What is Article Spinning?

What is Article Spinning?

To spin an article is to take one article, which we call a «seed» article, and turn it into multiple versions by using specialized software.  It probably will become clearer by using a very simple example.

Let’s take the example, «The dog ran through the woods as if he had been frightened by lightning.»

We can express that in a number of ways without substantially changing the meaning.  For example, depending upon the context of other parts of the story, we might write, «Bowser sprinted through the trees as fast as if he had been scared by a clap of thunder.»

We might also write, «The dog raced through the forest as if intimidated by a sudden roar of a storm.»

All three versions, mean basically the same thing, but each is a unique sentence—especially from the perspective of a search engine.

Why Should We Care About Uniqueness?

Search engine companies want to provide searchers with relevant information.  If a search engine has found one place on the web with a relevant article, it has no reason to list the article a second time just because it is reprinted on a different site. 

But, if enough of the words on the page are changed, then the search engine «thinks» that it has found a new source of information for the searcher.  So our two versions of the article give us two opportunities to attract a click from the potential reader.

As long as both articles are well written and include my link to my site, I don’t really care where the person reads my article. 

Why Don’t We Just Write Multiple Versions?

We can; in fact, I often do.  But if we want five or ten or fifty different versions, we’re going to tire of the process very quickly. 

That where spinning comes in.  Some software is set up with a built in thesaurus which allows it to automatically substitute synonyms without my input.  I don’t use that kind of software—and I don’t recommend that you use it either.

If you use a spinner that relies on synonymous phrases automatically, randomly inserted, you could end up with this sentence:  «The canine household pet rapidly propelled himself using his legs through the walnut, cherry and oak as if he had been startled by an electric discharge of a cloud.»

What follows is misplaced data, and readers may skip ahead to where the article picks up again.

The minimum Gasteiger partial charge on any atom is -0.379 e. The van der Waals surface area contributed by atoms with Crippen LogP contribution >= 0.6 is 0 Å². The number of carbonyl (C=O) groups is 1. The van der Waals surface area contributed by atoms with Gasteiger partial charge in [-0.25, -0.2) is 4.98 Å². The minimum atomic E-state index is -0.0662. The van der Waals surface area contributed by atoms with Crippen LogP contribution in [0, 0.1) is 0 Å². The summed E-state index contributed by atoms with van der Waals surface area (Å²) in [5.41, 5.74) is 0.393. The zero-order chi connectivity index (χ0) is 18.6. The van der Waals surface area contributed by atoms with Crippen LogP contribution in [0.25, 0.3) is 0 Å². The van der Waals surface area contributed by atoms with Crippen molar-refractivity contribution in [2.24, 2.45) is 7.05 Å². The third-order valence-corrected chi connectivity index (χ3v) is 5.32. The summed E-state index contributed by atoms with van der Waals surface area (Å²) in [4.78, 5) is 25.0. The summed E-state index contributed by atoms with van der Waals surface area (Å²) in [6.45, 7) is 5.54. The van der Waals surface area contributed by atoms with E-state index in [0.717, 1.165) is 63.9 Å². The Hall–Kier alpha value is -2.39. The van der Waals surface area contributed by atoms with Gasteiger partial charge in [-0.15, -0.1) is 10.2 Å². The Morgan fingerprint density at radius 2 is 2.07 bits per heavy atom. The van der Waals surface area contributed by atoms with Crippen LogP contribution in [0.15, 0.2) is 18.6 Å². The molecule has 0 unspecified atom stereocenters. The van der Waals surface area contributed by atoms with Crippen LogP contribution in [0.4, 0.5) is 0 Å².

I guess it means the same thing, but it seems like something written by a … well, a robot or a piece of software!

Instead, I use only software that requires human intervention—that is, writing.  I don’t want to bore you with too much of the coding, but I’ll just fill out how I could enter the sentence into the spinner in order to get each of the three resulting sentences, above.

{The dog|Bowser} {ran|raced|sprinted} through the {woods|trees|forest} as if he had been {frightened|scared|intimidated} by {a clap of thunder|lightning|a sudden roar of a storm}.

When the software encounters the opening bracked ({), it know it must randomly select one of the options that follow.  The options are separated by the vertical line (|).  That group of options ends when the software encounters the closing bracket (}).

I tell the software how many times I want it to go through the process of creating a version.  I usually set that number at 10, so that I’ll end up with ten versions.  (Of course, I’m doing an entire article, with many more options embedded within that article and even changing the number of paragraphs sometimes.)

Now, just because the software has created different versions doesn’t mean that those versions are sufficiently different.  For that, I have to use a different tool.  With that tool, I can determine just how different any given version is from every other version.